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Returning Fire to the Land—Celebrating Traditional Knowledge and Fire
Frank K. Lake, Vita Wright, Penelope Morgan, Mary McFadzen, Dave McWethy, and Camille Stevens-Rumann
Indigenous peoples’ detailed traditional knowledge about fire, although superficially referenced in various writings, has not for the most part been analyzed in detail or simulated by resource managers, wildlife biologists, and ecologists…. Instead, scientists have developed the principles and theories of fire ecology, fire behavior and effects models, and concepts of conservation, wildlife management and ecosystem management largely independent of native examples. (Lewis and Anderson 2002, p. 4)
North American tribes have traditional knowledge about fire effects on ecosystems, habitats, and resources. For millennia, tribes have used fire to promote valued resources. Sharing our collective understanding of fire, derived from traditional and western knowledge systems, can benefit landscapes and people. We organized two workshops to investigate how traditional and western knowledge can be used to enhance wildland fire and fuels management and research. We engaged tribal members, managers, and researchers to formulate solutions regarding the main topics identified as important to tribal and other land managers: cross-jurisdictional work, fuels reduction strategies, and wildland fire management and research involving traditional knowledge. A key conclusion from the workshops is that successful management of wildland fire and fuels requires collaborative partnerships that share traditional and western fire knowledge through culturally sensitive consultation, coordination, and communication for building trust. We present a framework for developing these partnerships based on workshop discussions.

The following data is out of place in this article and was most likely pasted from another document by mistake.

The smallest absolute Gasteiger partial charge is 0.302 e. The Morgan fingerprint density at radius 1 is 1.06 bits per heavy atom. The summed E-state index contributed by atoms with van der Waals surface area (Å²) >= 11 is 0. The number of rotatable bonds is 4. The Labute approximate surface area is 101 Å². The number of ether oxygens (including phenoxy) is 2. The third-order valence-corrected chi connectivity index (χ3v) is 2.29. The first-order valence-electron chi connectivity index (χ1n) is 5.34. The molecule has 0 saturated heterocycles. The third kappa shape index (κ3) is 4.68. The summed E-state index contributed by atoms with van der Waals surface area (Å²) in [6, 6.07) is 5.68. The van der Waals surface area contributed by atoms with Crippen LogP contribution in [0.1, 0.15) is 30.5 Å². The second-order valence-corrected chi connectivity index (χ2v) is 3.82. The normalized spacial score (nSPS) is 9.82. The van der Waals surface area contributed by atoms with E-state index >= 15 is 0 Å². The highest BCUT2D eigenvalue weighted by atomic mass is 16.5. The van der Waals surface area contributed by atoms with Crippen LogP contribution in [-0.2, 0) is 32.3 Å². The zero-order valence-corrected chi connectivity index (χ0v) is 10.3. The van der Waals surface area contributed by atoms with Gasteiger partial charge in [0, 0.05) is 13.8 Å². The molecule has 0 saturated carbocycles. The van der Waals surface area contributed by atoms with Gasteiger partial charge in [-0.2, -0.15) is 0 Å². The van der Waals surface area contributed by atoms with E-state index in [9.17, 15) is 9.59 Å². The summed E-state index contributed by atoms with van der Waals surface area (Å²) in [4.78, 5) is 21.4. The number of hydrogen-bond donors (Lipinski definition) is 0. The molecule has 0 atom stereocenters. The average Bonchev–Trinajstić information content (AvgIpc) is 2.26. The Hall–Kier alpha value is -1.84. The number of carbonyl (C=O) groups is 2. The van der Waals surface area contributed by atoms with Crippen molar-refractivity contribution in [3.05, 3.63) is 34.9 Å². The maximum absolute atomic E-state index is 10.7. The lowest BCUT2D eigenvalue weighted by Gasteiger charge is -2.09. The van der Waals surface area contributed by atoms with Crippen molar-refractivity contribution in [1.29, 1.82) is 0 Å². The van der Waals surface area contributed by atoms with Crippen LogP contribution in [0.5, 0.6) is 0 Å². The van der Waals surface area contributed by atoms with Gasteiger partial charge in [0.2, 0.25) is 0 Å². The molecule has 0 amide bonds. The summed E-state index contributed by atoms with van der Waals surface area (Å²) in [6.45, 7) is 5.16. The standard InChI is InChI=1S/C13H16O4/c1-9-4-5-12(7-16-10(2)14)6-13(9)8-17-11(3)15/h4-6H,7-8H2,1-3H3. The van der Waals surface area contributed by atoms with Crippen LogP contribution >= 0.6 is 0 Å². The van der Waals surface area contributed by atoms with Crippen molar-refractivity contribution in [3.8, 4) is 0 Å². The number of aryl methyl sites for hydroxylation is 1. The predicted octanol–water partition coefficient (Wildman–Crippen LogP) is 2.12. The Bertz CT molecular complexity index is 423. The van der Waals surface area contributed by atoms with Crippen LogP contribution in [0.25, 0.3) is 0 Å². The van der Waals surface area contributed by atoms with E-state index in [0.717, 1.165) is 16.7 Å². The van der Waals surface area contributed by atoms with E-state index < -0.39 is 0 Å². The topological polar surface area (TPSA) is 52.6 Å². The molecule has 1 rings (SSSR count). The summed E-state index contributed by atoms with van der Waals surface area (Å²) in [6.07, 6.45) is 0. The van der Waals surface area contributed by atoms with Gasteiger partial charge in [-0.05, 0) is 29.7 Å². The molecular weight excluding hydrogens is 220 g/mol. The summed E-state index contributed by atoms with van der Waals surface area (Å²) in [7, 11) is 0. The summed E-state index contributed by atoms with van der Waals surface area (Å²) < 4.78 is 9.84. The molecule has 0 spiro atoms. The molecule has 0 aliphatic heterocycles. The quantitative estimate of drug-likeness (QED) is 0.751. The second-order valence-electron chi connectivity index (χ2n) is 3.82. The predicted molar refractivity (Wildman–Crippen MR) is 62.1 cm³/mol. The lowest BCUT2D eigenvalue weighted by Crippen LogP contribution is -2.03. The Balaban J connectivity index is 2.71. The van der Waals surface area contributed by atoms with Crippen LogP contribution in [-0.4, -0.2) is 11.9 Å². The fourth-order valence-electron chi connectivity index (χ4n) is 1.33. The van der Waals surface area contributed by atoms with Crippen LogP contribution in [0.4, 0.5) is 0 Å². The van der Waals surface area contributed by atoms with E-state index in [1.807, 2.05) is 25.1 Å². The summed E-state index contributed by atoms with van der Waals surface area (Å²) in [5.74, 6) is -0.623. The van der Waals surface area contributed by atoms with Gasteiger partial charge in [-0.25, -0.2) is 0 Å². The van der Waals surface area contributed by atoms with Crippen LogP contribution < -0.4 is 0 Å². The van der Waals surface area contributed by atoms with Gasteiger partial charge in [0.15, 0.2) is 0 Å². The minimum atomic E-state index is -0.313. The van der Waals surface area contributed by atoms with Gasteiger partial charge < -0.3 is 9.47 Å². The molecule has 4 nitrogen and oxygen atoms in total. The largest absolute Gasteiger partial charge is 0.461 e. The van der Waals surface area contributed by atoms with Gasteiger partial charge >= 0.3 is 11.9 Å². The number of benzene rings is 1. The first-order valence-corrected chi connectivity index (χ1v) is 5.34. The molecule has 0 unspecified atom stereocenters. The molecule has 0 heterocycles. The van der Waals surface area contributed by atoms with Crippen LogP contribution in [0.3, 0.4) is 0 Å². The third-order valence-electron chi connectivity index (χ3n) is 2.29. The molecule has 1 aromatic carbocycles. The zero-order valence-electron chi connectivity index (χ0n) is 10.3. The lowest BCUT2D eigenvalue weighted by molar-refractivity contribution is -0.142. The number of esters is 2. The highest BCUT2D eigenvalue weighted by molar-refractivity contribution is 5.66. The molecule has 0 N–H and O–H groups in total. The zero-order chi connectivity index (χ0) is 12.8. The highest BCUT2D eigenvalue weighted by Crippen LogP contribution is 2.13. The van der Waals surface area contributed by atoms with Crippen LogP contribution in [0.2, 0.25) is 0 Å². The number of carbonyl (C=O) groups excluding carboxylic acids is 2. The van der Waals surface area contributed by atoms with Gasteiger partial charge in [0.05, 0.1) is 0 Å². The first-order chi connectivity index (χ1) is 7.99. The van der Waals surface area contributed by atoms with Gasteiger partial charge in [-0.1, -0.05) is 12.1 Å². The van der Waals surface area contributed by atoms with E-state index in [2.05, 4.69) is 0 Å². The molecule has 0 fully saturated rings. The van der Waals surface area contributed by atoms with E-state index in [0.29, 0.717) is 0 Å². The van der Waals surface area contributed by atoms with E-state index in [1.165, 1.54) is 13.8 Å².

Keywords: wildland fire, fuels reduction, American Indians, cross-jurisdiction, communication